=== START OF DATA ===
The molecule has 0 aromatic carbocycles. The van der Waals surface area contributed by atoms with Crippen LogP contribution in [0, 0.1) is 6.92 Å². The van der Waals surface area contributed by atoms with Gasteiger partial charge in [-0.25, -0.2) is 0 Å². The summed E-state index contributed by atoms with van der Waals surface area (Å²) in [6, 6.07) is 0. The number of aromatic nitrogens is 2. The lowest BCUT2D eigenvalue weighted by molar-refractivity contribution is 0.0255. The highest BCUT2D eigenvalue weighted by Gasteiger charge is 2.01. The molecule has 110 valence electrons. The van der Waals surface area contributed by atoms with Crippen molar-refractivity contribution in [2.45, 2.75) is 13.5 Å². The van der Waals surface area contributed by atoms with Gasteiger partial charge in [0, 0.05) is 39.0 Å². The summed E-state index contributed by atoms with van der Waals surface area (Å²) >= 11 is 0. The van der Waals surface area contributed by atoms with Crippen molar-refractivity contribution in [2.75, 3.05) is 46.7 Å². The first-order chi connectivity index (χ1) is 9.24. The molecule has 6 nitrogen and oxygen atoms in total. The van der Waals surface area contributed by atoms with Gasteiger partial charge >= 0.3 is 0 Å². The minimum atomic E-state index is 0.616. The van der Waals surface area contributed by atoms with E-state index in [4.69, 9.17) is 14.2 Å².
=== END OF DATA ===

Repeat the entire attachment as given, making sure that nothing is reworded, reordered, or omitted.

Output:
The molecule has 0 aromatic carbocycles. The van der Waals surface area contributed by atoms with Crippen LogP contribution in [0, 0.1) is 6.92 Å². The van der Waals surface area contributed by atoms with Gasteiger partial charge in [-0.25, -0.2) is 0 Å². The summed E-state index contributed by atoms with van der Waals surface area (Å²) in [6, 6.07) is 0. The number of aromatic nitrogens is 2. The lowest BCUT2D eigenvalue weighted by molar-refractivity contribution is 0.0255. The highest BCUT2D eigenvalue weighted by Gasteiger charge is 2.01. The molecule has 110 valence electrons. The van der Waals surface area contributed by atoms with Crippen molar-refractivity contribution in [2.45, 2.75) is 13.5 Å². The van der Waals surface area contributed by atoms with Gasteiger partial charge in [0, 0.05) is 39.0 Å². The summed E-state index contributed by atoms with van der Waals surface area (Å²) >= 11 is 0. The van der Waals surface area contributed by atoms with Crippen molar-refractivity contribution in [2.75, 3.05) is 46.7 Å². The first-order chi connectivity index (χ1) is 9.24. The molecule has 6 nitrogen and oxygen atoms in total. The van der Waals surface area contributed by atoms with Gasteiger partial charge >= 0.3 is 0 Å². The minimum atomic E-state index is 0.616. The van der Waals surface area contributed by atoms with E-state index in [4.69, 9.17) is 14.2 Å².